Arts journalist and broadcaster Richard Watts guest hosts this episode of Hyphenates, talking about the films of December 2014, comparing notes on the best films of the year, and looking at the films and career of indie filmmaker and key figure in the New Queer Cinema movement, Gregg Araki.
Want to be knowledgeable about our filmmaker of the month without committing yourself to an entire filmography? Then you need the Hell Is For Hyphenates Cheat Sheet: a suggested double that will make you an insta-expert in the director we’re about to discuss…
TOTALLY F***ED UP (1993) and MYSTERIOUS SKIN (2004)
Gregg Araki was one of the biggest names in the New Queer Cinema movement, and of his early films, Totally F***ed Up is probably the best example of this. The first part of Araki’s thematic Teenage Apocalypse Trilogy is angsty and lighthearted, dramatic and hilarious. It’s stylish but also very genuine, and has a potent MTV aesthetic that makes it feel very, very 1993. And we mean that in a good way. After that, give Mysterious Skin a spin. This is not particularly emblematic of his work, but it’s key to understanding Araki as a filmmaker, and features him at the height of his talents. Joseph Gordon-Levitt plays a teenage hustler, unable to shake off the memories of a childhood trauma. It’s full-on yet brilliant, and is career-defining stuff from Araki as well as his cast. It simply must be seen.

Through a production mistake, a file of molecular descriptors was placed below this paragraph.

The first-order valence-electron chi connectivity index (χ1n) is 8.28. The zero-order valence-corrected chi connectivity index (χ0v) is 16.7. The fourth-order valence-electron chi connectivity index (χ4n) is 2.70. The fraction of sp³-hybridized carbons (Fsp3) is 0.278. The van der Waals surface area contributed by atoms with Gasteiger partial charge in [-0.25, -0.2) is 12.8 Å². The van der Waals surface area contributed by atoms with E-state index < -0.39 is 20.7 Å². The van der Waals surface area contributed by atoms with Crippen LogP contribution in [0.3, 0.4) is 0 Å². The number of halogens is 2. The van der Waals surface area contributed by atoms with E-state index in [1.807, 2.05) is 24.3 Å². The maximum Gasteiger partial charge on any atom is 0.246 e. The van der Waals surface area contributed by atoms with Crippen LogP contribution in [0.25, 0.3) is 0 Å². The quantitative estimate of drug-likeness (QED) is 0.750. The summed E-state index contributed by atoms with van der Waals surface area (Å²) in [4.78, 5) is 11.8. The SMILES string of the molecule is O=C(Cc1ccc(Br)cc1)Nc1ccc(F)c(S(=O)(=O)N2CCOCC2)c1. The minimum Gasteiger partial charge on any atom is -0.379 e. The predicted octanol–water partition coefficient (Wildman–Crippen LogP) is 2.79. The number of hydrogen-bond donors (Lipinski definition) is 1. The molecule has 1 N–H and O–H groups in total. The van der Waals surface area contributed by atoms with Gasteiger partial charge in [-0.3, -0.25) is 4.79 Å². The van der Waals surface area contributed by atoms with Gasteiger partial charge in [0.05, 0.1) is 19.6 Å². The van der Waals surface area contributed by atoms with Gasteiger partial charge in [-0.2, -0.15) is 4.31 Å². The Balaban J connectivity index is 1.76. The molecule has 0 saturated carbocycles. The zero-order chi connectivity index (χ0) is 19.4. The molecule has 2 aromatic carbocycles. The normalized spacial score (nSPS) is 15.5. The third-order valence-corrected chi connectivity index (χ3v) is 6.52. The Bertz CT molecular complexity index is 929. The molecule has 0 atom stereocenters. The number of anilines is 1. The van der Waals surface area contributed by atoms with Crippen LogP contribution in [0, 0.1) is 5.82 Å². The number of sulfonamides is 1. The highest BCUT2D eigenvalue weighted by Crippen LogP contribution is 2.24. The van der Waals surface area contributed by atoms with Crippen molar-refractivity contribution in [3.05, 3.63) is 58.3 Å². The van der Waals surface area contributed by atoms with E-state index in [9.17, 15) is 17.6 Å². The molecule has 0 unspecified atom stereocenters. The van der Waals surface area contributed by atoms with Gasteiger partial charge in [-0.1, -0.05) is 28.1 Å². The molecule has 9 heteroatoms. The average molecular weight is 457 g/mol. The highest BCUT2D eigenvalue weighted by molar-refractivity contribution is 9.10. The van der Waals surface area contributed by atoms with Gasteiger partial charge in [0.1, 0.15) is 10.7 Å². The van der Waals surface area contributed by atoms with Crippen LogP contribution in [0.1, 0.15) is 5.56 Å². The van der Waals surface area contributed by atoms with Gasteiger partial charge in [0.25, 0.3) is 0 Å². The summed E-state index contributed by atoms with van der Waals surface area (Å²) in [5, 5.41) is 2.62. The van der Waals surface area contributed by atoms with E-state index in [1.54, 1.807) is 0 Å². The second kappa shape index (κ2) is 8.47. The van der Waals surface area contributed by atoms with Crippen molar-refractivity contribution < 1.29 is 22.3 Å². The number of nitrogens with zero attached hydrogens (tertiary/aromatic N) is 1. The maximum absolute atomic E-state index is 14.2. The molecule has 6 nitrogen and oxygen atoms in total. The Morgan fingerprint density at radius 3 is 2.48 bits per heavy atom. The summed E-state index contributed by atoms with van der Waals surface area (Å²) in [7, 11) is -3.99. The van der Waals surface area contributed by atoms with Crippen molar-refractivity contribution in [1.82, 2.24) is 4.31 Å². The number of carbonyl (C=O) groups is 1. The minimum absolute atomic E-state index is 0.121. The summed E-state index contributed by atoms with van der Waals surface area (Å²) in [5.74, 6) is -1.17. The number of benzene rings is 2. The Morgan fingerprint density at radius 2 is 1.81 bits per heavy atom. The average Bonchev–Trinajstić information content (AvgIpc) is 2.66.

Substitutions: If you can’t get Totally F***ed Up, try The Doom Generation (1995). If you can’t get Mysterious Skin, try Kaboom (2010).
The Hidden Gem: We like to recommend a film that’s off the beaten path, but that term applies to nearly everything Araki made. Nevertheless, you should try for Splendor (1999), his polygamous romantic comedy that is equal parts parody and sincerity.
The next episode of Hell Is For Hyphenates, featuring Richard Watts talking Gregg Araki, will be released on the morning of December 31 (AEST).
Film writer, critic and marketing manager Sarah Ward guest hosts the podcast to fiercely debate the contentious films of April 2011, and go through the eclectic filmography of director Danny Boyle.